Director Joanna Hogg mines her own experiences as a young filmmaker to create a beautifully considered chamber piece on love, memory, and the artistic voice in The Souvenir.
The film, set in 1980’s Britain, follows Julie (Honor Swinton Byrne), a film student working on her first feature. She begins a relationship with Anthony (Tom Burke), a secretive but somewhat alluring older man who works for the Foreign Office.
They begin to spend more and more time together, and after Anthony moves into Julie’s Knightsbridge flat – clearly owned by her parents (Tilda Swinton and James Spencer Ashworth) – glimmers of his true character begin to appear.
Throughout the film Hogg pulls off a perfectly judged balancing act between the familiar and the foreign. Somehow the story manages to be both highly specific – relating to Hogg’s own experiences while at film school – and an almost universal depiction of a toxic relationship.
Anthony may be rather aloof in his pinstripe suit, but there is something rather charming about his confident and sometimes humorous demeanour. He has a definite allure which covers his manipulative character, which exploits and undermines Julie.
From the outside the warning signs are obvious: he has a condescending air, regularly borrows money, lives rent free in Julie’s flat, and has needle marks on his arm.
It is never quite clear what keeps the couple together. Perhaps Julie is too naive to see the danger, maybe Anthony has taken advantage of her to the extent that she can no longer judge his misbehaviour, or possibly she is trying to cling onto an impossible vision of love from time past, the kind seen in the Rocco painting by Jean‐Honoré Fragonard which gives the film its name.
There is a beautiful ambiguity to how Hogg presents each scene, with much left unsaid and open to interpretation.
Hogg’s presentation of the privileged middle class runs against the pageantry and extravagance that we have come to expect within British films. Rather than taking inspiration from Merchant Ivory or Powell and Pressburger, there appears to be more of a European influence.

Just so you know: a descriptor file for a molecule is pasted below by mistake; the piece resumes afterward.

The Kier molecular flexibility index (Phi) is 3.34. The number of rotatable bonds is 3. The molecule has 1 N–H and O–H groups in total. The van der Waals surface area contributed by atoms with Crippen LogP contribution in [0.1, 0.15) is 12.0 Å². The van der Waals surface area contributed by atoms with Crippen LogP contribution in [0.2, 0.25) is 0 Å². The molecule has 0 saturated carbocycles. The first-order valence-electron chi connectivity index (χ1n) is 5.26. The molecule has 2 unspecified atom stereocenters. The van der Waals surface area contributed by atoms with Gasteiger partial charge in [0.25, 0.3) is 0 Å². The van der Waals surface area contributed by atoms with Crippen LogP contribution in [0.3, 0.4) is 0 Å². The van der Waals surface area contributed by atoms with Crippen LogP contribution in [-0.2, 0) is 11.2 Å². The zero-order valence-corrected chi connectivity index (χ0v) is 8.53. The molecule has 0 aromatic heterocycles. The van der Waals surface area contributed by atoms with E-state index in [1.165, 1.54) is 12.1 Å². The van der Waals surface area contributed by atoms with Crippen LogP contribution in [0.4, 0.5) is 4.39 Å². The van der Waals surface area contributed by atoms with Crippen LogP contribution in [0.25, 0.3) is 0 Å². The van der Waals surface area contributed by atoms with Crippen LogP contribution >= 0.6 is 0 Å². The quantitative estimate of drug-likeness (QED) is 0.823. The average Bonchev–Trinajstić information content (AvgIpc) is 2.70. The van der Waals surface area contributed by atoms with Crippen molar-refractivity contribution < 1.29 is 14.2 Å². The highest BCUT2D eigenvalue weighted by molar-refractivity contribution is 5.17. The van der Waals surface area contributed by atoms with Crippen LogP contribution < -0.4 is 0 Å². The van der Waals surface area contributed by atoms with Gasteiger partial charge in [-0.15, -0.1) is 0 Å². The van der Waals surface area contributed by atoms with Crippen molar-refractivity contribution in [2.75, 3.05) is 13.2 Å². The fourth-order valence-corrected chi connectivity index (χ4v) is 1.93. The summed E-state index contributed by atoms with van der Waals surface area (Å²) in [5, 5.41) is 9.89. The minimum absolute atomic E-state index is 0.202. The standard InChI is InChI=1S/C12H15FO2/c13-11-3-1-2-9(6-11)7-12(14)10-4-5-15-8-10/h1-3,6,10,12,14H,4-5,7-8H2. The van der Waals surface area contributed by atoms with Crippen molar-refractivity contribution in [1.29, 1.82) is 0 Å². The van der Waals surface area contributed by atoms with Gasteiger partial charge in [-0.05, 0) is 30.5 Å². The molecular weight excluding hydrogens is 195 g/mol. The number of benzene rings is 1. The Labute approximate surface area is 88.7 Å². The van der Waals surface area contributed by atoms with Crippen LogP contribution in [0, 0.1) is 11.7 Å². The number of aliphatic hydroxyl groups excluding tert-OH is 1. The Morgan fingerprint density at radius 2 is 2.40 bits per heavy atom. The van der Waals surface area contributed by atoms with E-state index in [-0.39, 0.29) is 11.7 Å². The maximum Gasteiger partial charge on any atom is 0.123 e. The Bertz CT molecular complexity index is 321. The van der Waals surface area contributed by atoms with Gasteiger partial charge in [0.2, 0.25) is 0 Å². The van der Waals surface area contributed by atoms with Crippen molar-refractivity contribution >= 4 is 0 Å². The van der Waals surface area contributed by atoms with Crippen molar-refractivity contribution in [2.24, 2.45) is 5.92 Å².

It is a kind of cinema that brings to mind Michelangelo Antonioni and Éric Rohmer rather than Downton Abbey.
Julie almost appears to be out of place at a film school where her upbringing is very different from those of her fellow students. At times it seems as if she is tarnished by class, and the ways in which she comes across.
One lecturer comments that someone living in Knightsbridge wouldn’t know about budgeting, and her experiences seem to have been dismissed as inauthentic.
Rather than being liberated by her background, she is fragile and left trying to prove her credentials with a film chronicling the decline of Sunderland, a place she has only visited and has no personal connection to.
In contrast to most coming‐of‐age stories, Hogg is reluctant to depict major character transformations. On the surface it might appear that Julie is approximately the same person she was before meeting Anthony, but the film revels in subtlety and implication.
It is clear that deeper and more profound, if less obviously cathartic, changes are taking place than are usually seen.
The Souvenir is a look at the kind of love affair whose pains lingers in the mind, and take a lifetime to digest.
The Souvenir is out in UK cinemas now.